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Sundance Film Festival: Where Art Comes Alive

Each year, Park City, Utah, with an average population of about 9,000 people year-round, most of them self-proclaimed ski bums, transforms into a filmmaker’s paradise. For 10 days in January, thousands of people from all over the world flock to the Sundance Film Festival, hopeful and eager to be inspired.

This year was no exception; the festival spanned from Jan. 18-28, showcasing work from American and international independent filmmakers. With over 40,000 attendees, Sundance is the largest independent film festival in the United States.

Among this year’s winners, Desiree Akhavan’s The Miseducation of Cameron Post and the child slavery documentary Kailash took home Grand Jury Prizes, while Andrew Heckler’s Burden and first-time filmmaker Ruby Valdez’s The Sentence also received honors in the Audience Awards.

“It’s amazing to be in the company of all of these people who are just as passionate about filmmaking as you are, if not more passionate,” said junior Joseph Stoltzfus, who attended this year’s festival. “You can feel the energy in the room and the appreciation for the art and the craft of this thing that we all love to do. It’s an honor to be able to experience it.”

Attracting everyone from small-time filmmakers to Hollywood celebrities to everyday film enthusiasts, Sundance has grown from a small, locals-only startup to an internationally-acclaimed film extravaganza.

“It’s an opportunity to support these people who are taking huge risks to come out here and showcase what they love to do. I have so much respect for their willingness to put everything they have into their art and their story. It’s beautiful,” said senior Lizzy Kim.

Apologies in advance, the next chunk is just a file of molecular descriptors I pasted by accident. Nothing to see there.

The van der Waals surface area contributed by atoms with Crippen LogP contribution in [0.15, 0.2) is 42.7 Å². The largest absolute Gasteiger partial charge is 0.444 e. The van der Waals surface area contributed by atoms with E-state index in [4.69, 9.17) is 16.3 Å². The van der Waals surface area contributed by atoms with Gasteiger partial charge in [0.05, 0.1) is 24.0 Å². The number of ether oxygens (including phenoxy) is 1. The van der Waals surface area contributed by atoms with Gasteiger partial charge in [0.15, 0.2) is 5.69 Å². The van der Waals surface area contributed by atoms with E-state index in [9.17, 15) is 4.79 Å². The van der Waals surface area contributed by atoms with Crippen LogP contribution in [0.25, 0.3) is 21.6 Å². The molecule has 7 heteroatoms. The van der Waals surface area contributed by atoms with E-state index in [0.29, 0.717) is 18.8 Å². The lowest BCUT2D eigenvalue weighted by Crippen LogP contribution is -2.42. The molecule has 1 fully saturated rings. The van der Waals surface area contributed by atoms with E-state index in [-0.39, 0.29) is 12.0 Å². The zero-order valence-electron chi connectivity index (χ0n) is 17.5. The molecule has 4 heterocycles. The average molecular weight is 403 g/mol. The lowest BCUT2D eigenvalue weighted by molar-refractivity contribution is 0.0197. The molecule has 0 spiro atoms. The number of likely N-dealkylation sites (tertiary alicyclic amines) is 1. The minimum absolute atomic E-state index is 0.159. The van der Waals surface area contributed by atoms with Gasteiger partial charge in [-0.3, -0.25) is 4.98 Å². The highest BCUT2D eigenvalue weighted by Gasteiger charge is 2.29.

Jonathan Pickett, a PLNU alumnus and member of People People Media Co., a boutique media house based in Palo Alto, California, also attended Sundance this year as an Associate Producer of The Driver is Red, a short, true-crime documentary that was screened at the festival.

“It was my second time at Sundance, though first time as a filmmaker, and it’s a whole different experience attending with a film,” said Pickett. “It means the world. Sundance is the dream for every filmmaker from the moment they start out, so to be able to go right after graduation was an unreal experience… and a potential game-changer for my whole career, I couldn’t be more stoked for the opportunity we had.”

This year’s festival marked Sundance’s 40th year of giving people from all different backgrounds and experiences the opportunity to create, inspire and appreciate the art of storytelling. Without further ado, let the countdown to next year’s festival begin.


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Tigist Layne

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